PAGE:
Social Work Degrees Earn High Ranking, but the Whole Story is Even Better
Utah State University’s Social Work program received a shout-out this week from a company that ranks all sorts of university programs nationwide.
According to SocialWorkDegree.org, a division of SR Education Group, Utah State’s bachelor and master’s social work degrees are listed in what a spokeswoman described as “our 2019 Best & Most Affordable Social Work Programs in Utah!”
USU is ranked as the most affordable master’s degree among Utah’s accredited social work programs.
“We are a great deal for students who can clearly expect a healthy ROI (return on investment),” agrees Derrik Tollefson, head of the Department of Sociology, Social Work, and Anthropology within the College of Humanities and Social Sciences.
The “best” ranking, in which USU’s bachelor degree program came in third, is based solely on the average salary a social worker with that degree could expect to earn as a professional. SocialWorkDegree.org lists no other criteria for excellence.
And that’s where they missed the story.
As Terry Peak, Social Work program director, explained, the ranking “focuses on affordability, but our program has individualized attention that is unexpected alongside the affordable.”
The University of Utah tops the “best” category because the projected salary of graduates is the highest, according to Payscale.com. That, however, is looking at just Salt Lake County.
USU Social Work students can be found statewide, in line with USU’s land-grant status, said Tollefson.
Social Work programs, both bachelor’s and master’s degrees (BSW and MSW), are located at eight statewide campuses — Logan, Eastern (Price), Brigham City, Tooele, Blanding, Uintah Basin, Moab and Monument Valley, with more statewide programs in the works.
That’s according to Susan Egbert, a clinical associate professor and the MSW program coordinator for statewide campuses. She’s based at USU’s Kaysville Center.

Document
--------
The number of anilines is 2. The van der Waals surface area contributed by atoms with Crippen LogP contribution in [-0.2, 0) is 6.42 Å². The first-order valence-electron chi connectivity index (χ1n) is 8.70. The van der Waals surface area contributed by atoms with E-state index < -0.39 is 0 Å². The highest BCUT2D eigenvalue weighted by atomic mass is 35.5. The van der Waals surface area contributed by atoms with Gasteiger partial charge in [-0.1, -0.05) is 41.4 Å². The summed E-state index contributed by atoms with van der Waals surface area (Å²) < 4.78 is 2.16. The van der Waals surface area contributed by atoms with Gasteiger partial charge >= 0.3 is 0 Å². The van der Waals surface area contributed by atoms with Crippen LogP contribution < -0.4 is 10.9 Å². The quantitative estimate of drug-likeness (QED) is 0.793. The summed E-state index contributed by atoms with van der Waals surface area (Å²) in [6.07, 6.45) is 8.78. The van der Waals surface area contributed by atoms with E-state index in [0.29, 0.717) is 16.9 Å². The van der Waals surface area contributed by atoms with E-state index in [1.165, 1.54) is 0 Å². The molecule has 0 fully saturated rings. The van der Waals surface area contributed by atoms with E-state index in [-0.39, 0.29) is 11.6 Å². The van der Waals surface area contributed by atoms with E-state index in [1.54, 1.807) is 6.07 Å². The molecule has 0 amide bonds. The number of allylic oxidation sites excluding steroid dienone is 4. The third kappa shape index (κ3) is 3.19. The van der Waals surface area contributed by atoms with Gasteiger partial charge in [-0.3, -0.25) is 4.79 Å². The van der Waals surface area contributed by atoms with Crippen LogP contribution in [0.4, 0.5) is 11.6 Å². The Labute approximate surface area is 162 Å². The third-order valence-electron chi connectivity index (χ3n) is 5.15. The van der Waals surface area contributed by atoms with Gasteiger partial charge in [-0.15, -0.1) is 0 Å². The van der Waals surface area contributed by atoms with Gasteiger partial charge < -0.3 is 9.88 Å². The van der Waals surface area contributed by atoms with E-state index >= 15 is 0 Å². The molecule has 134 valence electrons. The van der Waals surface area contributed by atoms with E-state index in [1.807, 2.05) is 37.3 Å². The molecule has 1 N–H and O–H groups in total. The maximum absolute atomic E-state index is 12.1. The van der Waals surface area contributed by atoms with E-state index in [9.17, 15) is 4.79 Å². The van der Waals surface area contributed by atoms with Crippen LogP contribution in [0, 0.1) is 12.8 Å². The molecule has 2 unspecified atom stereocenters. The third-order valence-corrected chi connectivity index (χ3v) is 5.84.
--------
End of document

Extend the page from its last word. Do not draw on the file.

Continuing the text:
Egbert said the program has nearly 100 MSW students statewide, most of whom expect to remain in their own communities as social work professionals. The program also contains some 100 students working toward a bachelor’s degree in Logan with another 30 throughout the state.
Many students, she said, transfer from smaller towns to urban areas to continue their education, often remaining there as professionals.
“But there’s an entire group of folks I meet on a daily basis who are not willing to make the sacrifice of leaving their communities because they’re invested there,” she said. “If you bring the education to them, they’ll stay and grow as professionals where they are rooted.”
Peak said the individual attention to students is evident in the program’s practicum placement and supervision. Practicums are required of all social work students, who earn practical experience in the field. “No other school in Utah or the region has as an intensive a process as we do,” she said. “And we are still small enough that we know all of our students.”
The practicum placements are “specific to students’ interests and often result in professional job offers after graduation,” she added.
Since the development of USU’s MSW program in 2008, said Egbert, “we are seeing our graduates grow in their communities and become a very important part of mentoring current students.
“They’re making a huge impact in ways that people who weren’t local to their communities could not, because of their connection and understanding.”
- - Janelle Hyatt, Communications Director, College of Humanities and Social Sciences, (435) 797-0289